Through Black Friday and Cyber Monday, we heard a lot about the phenomenal popularity of the Nintendo Wii this holiday season. But are shoppers also showing interest in the smaller cousins of the consoles: portable gaming systems? And who is winning that battle for consumer interest?
Sony PlayStation and Nintendo are the major players in this market - with the PSP and the DS, respectively. To get a read on how online interest in these two brands shaped up in 2008, I looked at portable gaming interest in 2008 on two major consumer electronics retailers’ websites, Best Buy (BBY) and Circuit City. Specifically, I tracked hardware and software for the PSP and DS and other legacy devices by these companies.
- The Nintendo portable devices have consistently generated more traffic than PlayStation across these two retailers’ sites.
- Interest in the PSP has been slipping on these sites. More than twice as many people looked at the Nintendo portable gaming products than the PSP last month.
Although this data is taken from just two (albeit large) retailers, the relative popularity of the Nintendo products is worth considering. Despite recent updates to the PlayStation product and its ability to play movies as well as games, it can’t seem to edge out the DS in terms of interest or sales. In October, Sony released a new iteration of their product, the PSP 3000, but most of the media interest that month was focused the new Nintendo DSi, despite its 2009 release date. Sales figures tell an even more dramatic story. According to NPD, the Nintendo DS broke U.S. hardware sales records, moving 1.56 million units in November alone. In the same period, the PSP sold 421,000 units.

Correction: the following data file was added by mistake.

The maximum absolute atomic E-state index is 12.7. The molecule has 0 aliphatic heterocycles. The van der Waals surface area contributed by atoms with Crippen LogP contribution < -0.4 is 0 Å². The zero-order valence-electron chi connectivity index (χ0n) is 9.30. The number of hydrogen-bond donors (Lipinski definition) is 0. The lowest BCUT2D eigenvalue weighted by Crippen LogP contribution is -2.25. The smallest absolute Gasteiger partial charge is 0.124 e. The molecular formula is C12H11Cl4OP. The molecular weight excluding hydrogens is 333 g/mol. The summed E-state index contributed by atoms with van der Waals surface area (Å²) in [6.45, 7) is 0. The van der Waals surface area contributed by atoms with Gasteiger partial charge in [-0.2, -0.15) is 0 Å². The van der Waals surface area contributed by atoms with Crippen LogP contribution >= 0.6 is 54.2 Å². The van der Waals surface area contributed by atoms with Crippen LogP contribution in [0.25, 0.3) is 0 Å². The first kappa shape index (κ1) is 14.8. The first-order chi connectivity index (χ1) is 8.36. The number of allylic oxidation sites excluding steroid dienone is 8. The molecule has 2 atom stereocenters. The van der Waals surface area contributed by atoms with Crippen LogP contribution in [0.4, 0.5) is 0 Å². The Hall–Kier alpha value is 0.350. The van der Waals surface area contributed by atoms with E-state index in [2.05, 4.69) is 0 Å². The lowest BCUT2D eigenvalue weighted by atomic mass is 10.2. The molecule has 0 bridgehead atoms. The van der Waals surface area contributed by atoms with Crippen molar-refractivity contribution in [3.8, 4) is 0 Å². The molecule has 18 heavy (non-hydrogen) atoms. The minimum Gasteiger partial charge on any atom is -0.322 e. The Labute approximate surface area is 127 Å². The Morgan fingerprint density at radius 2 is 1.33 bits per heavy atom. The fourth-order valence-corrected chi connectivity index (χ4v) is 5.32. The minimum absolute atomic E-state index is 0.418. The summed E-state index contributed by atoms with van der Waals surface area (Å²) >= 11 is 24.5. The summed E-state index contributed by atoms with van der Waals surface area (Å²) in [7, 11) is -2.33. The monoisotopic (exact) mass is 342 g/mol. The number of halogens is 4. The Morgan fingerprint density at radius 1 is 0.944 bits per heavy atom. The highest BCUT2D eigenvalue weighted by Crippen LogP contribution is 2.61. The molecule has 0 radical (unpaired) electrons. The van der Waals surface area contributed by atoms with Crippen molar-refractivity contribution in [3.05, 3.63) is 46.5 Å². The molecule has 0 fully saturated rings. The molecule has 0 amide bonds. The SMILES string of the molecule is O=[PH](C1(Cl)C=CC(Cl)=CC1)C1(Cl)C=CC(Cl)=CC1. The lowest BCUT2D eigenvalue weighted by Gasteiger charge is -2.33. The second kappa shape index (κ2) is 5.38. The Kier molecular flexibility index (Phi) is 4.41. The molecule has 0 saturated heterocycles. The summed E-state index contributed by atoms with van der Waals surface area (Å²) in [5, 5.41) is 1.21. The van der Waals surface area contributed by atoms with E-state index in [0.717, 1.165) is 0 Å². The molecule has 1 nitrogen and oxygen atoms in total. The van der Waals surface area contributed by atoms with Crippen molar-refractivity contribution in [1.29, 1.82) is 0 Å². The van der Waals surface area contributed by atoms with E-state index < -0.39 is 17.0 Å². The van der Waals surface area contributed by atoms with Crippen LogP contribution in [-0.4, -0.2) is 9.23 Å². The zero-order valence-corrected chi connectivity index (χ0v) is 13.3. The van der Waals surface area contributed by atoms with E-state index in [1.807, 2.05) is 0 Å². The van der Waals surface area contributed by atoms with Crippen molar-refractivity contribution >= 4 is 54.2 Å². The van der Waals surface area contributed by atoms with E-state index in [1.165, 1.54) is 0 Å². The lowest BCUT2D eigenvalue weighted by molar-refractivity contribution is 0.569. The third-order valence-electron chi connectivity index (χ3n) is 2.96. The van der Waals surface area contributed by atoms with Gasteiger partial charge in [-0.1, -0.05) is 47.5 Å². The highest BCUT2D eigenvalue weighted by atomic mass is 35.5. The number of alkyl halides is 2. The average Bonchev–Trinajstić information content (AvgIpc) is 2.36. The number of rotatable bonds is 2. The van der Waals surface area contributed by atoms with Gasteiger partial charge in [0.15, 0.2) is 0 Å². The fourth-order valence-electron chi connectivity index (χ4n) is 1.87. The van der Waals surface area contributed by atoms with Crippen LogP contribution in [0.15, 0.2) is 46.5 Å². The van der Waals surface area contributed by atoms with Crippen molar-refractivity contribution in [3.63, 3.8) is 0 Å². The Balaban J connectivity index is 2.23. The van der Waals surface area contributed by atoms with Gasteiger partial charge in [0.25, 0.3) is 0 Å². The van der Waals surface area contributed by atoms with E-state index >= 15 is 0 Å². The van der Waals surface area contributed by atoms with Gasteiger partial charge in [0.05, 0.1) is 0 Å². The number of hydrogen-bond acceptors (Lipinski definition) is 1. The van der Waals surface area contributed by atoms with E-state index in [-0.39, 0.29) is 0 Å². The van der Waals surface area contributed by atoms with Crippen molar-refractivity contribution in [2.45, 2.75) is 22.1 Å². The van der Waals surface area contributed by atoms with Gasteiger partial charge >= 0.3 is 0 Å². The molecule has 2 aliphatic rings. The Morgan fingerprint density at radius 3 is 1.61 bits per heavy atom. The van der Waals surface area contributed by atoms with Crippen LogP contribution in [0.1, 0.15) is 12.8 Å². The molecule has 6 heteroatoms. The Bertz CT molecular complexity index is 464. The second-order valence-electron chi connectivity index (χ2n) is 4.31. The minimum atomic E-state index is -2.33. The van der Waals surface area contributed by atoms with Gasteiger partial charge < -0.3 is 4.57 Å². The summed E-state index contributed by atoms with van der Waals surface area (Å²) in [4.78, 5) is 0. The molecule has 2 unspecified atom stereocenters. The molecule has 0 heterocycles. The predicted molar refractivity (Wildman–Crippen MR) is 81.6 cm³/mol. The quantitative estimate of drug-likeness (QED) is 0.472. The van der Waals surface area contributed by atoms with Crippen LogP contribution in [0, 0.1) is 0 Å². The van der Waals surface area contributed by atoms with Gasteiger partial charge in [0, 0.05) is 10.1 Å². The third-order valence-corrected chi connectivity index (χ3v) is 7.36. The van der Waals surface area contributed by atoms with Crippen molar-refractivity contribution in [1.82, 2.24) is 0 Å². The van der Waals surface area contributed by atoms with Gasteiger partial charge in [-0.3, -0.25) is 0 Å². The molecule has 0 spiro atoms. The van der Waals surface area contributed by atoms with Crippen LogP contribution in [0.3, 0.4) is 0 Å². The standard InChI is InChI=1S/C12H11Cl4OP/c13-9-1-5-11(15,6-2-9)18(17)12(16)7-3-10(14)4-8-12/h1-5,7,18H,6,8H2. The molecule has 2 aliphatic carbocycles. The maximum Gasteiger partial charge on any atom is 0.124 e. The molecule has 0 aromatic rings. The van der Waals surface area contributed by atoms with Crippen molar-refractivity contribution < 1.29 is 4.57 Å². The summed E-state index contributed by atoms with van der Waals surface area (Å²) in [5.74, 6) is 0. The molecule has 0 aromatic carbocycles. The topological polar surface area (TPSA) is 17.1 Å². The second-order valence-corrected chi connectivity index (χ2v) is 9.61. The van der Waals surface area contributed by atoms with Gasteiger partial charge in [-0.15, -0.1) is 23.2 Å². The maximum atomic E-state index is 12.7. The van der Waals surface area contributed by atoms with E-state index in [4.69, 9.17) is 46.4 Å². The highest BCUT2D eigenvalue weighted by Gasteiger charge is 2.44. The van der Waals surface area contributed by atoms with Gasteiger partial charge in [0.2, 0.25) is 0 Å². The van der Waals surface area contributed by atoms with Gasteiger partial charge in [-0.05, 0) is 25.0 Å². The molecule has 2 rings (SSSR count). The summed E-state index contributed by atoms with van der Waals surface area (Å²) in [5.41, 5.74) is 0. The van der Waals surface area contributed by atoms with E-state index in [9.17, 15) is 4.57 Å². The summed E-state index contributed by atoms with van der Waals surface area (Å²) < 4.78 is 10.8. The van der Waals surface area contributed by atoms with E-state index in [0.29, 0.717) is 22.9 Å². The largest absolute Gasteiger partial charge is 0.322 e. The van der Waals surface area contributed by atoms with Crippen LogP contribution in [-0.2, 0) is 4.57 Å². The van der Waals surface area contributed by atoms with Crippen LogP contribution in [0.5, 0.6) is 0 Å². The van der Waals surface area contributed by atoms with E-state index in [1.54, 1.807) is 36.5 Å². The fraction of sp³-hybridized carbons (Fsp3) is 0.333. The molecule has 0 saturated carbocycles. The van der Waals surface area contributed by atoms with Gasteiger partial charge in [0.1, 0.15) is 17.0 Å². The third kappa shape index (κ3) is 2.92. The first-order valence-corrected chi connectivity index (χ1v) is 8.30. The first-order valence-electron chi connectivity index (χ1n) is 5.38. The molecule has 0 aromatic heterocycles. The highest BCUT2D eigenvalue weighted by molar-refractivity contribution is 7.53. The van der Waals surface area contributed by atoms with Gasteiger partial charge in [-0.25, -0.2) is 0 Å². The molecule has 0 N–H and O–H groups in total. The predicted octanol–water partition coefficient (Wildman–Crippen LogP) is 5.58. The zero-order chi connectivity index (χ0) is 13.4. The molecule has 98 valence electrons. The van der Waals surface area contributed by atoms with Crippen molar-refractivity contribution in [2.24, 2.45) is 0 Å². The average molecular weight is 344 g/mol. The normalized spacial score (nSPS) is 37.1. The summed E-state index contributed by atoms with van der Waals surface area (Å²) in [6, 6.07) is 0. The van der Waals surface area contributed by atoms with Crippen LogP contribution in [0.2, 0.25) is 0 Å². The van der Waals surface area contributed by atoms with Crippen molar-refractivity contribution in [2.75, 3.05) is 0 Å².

So why is the DS outperforming the PSP? Available game titles and brand loyalty are probably factors, but that doesn’t completely explain such a large gap in both online interest and sales.
Part of the explanation may be in the appeal of the DS to new audiences of so-called “non-traditional” or “casual” gamers,which seems to be part of Nintendo’s DS marketing strategy. There have been several efforts to expand the market for the device, like adding games like Brain Age for more mature audiences and partnering with with the online handbag rental company From Bags to Riches to appeal to women.
This philosophy is also apparent on Nintendo’s site. When this post was written, the main page for the DS featured pictures of four female celebrities with the text, “See Who’s Playing Nintendo DS! America, Carrie, Liv and Lisa play, do you?”. Clicking on the image takes you to a microsite called iplayforme.com with stories and videos about how women use the device. I couldn’t find anything comparable on the PlayStation site for any particular PSP audience.
Would marketing to “non-traditional” player segments help the PSP in 2009? We’ll wait and see, but no matter how the PSP is marketed, overcoming the popularity and momentum of the DS will be an uphill battle.